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Service Profile

We have broken down our service profile into four segments. We inform you of the main aspects of our service profile and things worth knowing about each segment in tabular form.

Things worth knowing about valuations

Company valuations provide a major basis for decision-making in corporate acquisitions, in the conclusion of corporate contracts, shareholder disputes, squeeze outs or transactions under the German reorganisation law (Umwandlungsgesetz), namely mergers, spin-offs and transfers of assets.
Valuations have also always played a major role in financial reporting. This applies particularly to the valuation of an asset after first-time recognition as an asset, e.g. in subsequent financial statements.

Income value or discounted cash flow oriented valuation methods have been used to valuate companies for many years in cases in which methodically clean valuation methods are to be applied. In a direct comparison, it can be said that the discounted cash flow oriented methods have prevailed due to theoretical investment or financial assumptions, although primarily due to international acceptance. In this valuation environment in Germany, not only theoretical experience but also mainly the IDW Standard: Principles for performing company valuations (IDW S1) issued by the Institute of Auditors (IDW) has generated acceptance and widespread use of these valuation methods.

In financial reporting, the comparably time-consuming income value or discounted cash flow oriented valuation methods were for a long time not a matter of course. The issue of the IDW appraisal of financial reporting: Application of the principles of the IDW S1 when valuating participations and other corporate stake holdings for the purpose of  annual financial statements (IDW RS HFA 10) gave financial reporting in Germany clear rules for the principles of valuating companies. The IFRS have formed the basis for discounted cash flow oriented valuation methods for virtually all the main valuation situations in which no other target value is able to be applied, such as by the (derived) market value. See, for example, the prominent impairment of goodwill and other long-term asset values as per IAS 36, the allocation of the purchase price during business combinations as per IFRS 3 or the valuation of financial instruments as per IAS 39.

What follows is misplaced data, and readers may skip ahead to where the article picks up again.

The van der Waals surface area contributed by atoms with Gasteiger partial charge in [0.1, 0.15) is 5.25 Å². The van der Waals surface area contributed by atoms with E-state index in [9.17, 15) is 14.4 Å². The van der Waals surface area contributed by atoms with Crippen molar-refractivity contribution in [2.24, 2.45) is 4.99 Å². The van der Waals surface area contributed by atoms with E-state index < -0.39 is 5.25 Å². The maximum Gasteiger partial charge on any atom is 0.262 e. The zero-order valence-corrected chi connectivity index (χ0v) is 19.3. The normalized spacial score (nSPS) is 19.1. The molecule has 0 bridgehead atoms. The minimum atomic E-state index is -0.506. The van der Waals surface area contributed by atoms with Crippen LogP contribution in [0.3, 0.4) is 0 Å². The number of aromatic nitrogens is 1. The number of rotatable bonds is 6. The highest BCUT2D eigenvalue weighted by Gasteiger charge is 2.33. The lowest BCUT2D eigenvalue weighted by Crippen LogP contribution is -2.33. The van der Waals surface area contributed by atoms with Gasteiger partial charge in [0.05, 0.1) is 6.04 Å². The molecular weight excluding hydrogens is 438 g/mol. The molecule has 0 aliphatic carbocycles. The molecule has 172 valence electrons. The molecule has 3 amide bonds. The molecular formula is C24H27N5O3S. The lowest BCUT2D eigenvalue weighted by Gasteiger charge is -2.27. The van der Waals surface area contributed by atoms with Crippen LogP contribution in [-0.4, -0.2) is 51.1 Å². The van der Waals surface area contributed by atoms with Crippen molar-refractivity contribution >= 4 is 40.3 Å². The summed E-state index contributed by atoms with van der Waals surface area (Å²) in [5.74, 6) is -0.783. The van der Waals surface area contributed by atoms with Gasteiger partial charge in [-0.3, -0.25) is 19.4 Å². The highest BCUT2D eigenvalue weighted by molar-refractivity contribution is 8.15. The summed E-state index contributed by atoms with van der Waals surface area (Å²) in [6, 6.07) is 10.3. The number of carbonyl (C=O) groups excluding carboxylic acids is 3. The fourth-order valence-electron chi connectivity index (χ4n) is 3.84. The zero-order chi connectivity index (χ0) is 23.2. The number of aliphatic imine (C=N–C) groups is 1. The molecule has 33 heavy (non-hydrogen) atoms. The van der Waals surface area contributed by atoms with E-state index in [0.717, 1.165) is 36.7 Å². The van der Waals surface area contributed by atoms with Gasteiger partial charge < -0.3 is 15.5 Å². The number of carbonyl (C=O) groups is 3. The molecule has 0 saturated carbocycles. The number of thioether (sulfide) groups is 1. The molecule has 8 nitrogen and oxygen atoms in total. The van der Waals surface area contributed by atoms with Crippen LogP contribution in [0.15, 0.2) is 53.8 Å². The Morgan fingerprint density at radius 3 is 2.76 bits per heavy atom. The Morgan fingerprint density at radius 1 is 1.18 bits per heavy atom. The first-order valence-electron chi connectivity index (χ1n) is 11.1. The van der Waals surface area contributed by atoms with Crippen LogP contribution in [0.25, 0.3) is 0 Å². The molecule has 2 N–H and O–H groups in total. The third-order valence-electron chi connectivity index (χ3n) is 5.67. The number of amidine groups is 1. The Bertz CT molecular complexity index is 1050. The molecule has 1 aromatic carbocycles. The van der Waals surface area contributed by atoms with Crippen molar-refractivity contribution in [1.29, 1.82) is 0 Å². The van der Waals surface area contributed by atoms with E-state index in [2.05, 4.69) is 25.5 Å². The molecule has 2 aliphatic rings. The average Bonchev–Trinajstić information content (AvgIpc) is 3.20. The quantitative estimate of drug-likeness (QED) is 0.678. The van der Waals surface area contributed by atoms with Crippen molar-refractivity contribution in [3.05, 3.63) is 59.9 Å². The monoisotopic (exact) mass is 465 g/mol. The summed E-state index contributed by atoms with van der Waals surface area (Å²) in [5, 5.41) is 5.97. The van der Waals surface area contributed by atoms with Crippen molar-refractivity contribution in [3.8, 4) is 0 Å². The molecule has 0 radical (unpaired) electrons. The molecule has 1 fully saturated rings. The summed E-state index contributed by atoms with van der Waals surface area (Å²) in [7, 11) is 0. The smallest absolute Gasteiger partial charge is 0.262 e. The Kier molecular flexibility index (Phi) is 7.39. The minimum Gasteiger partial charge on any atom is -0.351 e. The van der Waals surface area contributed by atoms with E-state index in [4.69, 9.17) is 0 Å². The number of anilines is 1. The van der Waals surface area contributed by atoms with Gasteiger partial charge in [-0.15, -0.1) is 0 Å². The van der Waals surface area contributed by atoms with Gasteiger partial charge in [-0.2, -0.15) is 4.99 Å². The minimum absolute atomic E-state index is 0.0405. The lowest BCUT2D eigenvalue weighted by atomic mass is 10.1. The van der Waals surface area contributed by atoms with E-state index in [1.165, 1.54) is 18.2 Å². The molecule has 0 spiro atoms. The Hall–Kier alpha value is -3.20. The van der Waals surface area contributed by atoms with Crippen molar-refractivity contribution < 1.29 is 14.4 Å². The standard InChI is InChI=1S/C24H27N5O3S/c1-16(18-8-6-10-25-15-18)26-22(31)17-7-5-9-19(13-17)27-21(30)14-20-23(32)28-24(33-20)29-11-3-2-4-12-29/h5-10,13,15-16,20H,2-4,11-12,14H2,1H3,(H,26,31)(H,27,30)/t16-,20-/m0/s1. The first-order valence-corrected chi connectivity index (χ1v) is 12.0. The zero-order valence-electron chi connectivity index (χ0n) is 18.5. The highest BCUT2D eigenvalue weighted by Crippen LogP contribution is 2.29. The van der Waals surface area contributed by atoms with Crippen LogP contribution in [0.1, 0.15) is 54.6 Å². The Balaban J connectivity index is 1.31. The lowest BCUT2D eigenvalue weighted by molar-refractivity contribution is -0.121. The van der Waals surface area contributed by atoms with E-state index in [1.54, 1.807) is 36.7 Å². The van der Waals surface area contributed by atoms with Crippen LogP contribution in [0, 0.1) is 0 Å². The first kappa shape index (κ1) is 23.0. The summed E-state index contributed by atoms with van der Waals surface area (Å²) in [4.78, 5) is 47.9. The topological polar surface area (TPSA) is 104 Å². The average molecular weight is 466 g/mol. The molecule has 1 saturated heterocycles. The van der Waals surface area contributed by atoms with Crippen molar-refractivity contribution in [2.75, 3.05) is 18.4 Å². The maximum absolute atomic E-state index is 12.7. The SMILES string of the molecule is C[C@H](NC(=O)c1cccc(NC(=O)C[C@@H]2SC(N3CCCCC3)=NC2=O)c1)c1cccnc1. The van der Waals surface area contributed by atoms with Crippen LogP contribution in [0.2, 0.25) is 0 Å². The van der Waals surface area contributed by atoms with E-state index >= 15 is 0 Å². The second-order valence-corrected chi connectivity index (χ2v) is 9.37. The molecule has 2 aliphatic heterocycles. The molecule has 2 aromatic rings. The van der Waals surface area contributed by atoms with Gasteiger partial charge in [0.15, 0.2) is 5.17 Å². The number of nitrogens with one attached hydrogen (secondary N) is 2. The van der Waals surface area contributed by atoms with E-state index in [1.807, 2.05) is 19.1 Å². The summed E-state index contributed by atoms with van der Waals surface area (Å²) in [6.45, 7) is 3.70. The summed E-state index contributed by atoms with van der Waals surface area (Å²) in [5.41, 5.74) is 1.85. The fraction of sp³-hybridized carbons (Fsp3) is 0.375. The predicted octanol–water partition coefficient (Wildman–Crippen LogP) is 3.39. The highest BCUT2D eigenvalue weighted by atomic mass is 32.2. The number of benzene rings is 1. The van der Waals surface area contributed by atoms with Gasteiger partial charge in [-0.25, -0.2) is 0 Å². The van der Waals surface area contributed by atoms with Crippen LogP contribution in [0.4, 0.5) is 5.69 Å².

We are happy to advise you on compiling the sets of figures required for the valuation and assist you in creating objective foundations for decision-making for your accounting or transactions.

Things worth knowing about due diligence reviews

Due diligence reviews serve to acquire information and to illuminate, dependent on the stipulated scope, the financial, operational, fiscal, legal and other relationships of a target company in preparation for transactions – often grouped together as Mergers & Acquisitions. These reduce the imbalance of information between the buyer and the vendor. Buyers obtain relevant information on the potential target to help them in their decision-making. A due diligence review can be commissioned both by the buyer (Buyer Due Diligence) and by the vendor (Vendor Due Diligence). Due diligence reviews are regularly performed from a reporting and financial (Financial Due Diligence), fiscal (Tax Due Diligence) and legal view (Legal Due Diligence). Nevertheless, other reviews - such as from a human ressource, strategic market or environmental view - are, naturally, not uncommon.

The primary objective is to uncover the risks in a planned transaction, as well as depicting the target's relevant success factors by means of a detailed examination of its operational, legal and fiscal situation. Due diligence thereby not only serves to document investment decisions, but also acts as the basis for pursing or defending against liability claims.

In the case of financial due diligence, the prime interest is on establishing the (long-term) strength of gaining income of the target company. The focus here is on the analysis of the historical financial position of the target, its current earnings and financial situation and the financial planning prepared by its management. A financial due diligence review results in a comprehensive and meaningful analysis of the financial position of a company as the basis for a decision (to invest).

Legal due diligence investigates the risks associated with the target or transaction which could arise from legal or contractual conditions. Risks that have no influence, or not at the particular time, on the financial situation depicted in the financial reporting system at the time the investigation is made have particular relevance in this context. Legal due diligence is usually performed by legal experts; when such a case arises, we work together with a partner chosen by the client or with our Cooperation Partners.

Due diligence can decisively raise the efficiency of the selling process. A neutral, independent depiction of the object of sale at a very early stage in the transaction process creates a reliable basis and improves the quality of the available data for all those involved.